College Parenthood: What to expect when you’re expecting

Putting the fun into dysfunctional family

This morning, I woke up to the news that I had given birth to two lovely historian children. Realising I had two whole people to be responsible for, my maternal instincts kicked in, leading me to try and find (not stalk!) them on the internet so that I could reassure them about the Cambridge experience. Immediately I realised one of my children was actually older than me (my fault for being born in August). Panic set in when I realised: What could I possibly teach someone who was alive months before me? 

But I think this shows how dysfunctional college families can be. Sometimes you’re younger than your kids, sometimes your kids are the complete opposite of you, and sometimes you forget their names, weeks into term. My friends Issy and Esha tied the knot at our marriage formal in June, despite being college sisters. In fact, they come from a long line of HisPols who marry their siblings. This (almost) guarantees them HisPol children, meaning they can provide helpful insight into the HisPol lifestyle facing these silly freshers. As a result, their college parents tended to be more involved and (I hope) my friends will be as well. 

Before my wife Mia and I got married, we had already began talking about our future kids. Would they choose the same papers? Would they have her eyes? Would they be early or late to their 9am lectures in the history fac? Who was the fun parent? It’s me, sorry Mia. What advice would we give to them? Over summer, I began thinking of helpful advice, but the only thing I could think of was ‘bring a measuring jug for those instant noodles’. Naturally I doubted my college parenting abilities. But now I’m in Cambridge, it’s made me nostalgic for last year when I was but just a ‘silly fresh’. I had so many silly questions, even in Easter term (would there be a clock in the exam hall?), that I now know the answers too. This is the guidance I hope to pass on, not just whether there’s a clock in the exam hall (there was), but where’s the best place after Wednesday Revs (Van of Life), best libraries to work in (Medwards’ Rosemary Murray), and the most fun Cambridge societies?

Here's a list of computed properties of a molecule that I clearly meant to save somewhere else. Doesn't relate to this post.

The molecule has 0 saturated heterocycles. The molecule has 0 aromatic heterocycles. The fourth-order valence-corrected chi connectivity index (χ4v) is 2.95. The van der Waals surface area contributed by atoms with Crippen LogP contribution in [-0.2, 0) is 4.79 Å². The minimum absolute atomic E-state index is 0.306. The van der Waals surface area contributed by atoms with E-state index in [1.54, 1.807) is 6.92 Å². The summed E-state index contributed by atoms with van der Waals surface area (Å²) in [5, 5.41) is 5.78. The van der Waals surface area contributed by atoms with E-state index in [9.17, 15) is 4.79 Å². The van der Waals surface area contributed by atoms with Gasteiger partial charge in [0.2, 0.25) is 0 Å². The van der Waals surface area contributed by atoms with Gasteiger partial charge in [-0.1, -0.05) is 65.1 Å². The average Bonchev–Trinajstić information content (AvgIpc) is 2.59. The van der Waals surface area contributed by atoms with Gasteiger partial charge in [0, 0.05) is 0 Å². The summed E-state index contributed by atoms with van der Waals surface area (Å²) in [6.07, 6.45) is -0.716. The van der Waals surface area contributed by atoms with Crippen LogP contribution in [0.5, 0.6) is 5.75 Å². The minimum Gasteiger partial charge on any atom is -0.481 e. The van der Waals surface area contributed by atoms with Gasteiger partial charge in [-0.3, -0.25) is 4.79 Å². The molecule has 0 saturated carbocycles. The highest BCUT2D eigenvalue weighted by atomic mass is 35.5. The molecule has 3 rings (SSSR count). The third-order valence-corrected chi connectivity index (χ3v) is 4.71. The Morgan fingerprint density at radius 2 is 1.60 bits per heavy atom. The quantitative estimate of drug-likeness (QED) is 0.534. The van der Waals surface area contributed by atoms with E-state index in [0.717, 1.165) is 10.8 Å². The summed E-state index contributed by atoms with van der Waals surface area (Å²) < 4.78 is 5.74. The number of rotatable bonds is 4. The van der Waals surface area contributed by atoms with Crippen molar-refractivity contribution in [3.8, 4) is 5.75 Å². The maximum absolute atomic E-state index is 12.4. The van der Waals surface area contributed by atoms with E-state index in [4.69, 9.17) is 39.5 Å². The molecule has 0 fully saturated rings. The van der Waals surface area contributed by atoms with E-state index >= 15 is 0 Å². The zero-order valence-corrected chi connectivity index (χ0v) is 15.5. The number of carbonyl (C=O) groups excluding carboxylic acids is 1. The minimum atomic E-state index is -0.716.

The view from Medwards’ library (Image credits: Jessica Spearman)

I would go as far as to say that the college family system is as essential for second years as it is for freshers. Why? Because I can pass on my wisdom to my children, providing the serious advice and the anecdotes on the do’s and don’ts, which gives them a helping hand, but also means I can relive my first year vicariously through them. It also makes me responsible, maybe not for their whole lives, but for answering their questions. I’m now the key to all the answers, and have to step up and leave my ‘silly fresh’ era. 

Former ‘Silly Fresh’ era (Image credits: Mia Langtree)

More importantly, it’s helpful for the incoming freshers. They’re moving to a new city, hardly know anybody and probably have no idea how to reference properly. Having a parent is a really good way to get their bearings around Cambridge, and have a little extra peer support. Between my wife and I, we have three children, which means they can be introduced to each other, and potentially make a new friend (or a college spouse if you’re a HisPol). This is reassuring because it means they at least know someone else in their subject and college. By no means are they forced to be friends, but at least they have someone to walk to their first lecture with. 

Feature image credits: Esha Patel

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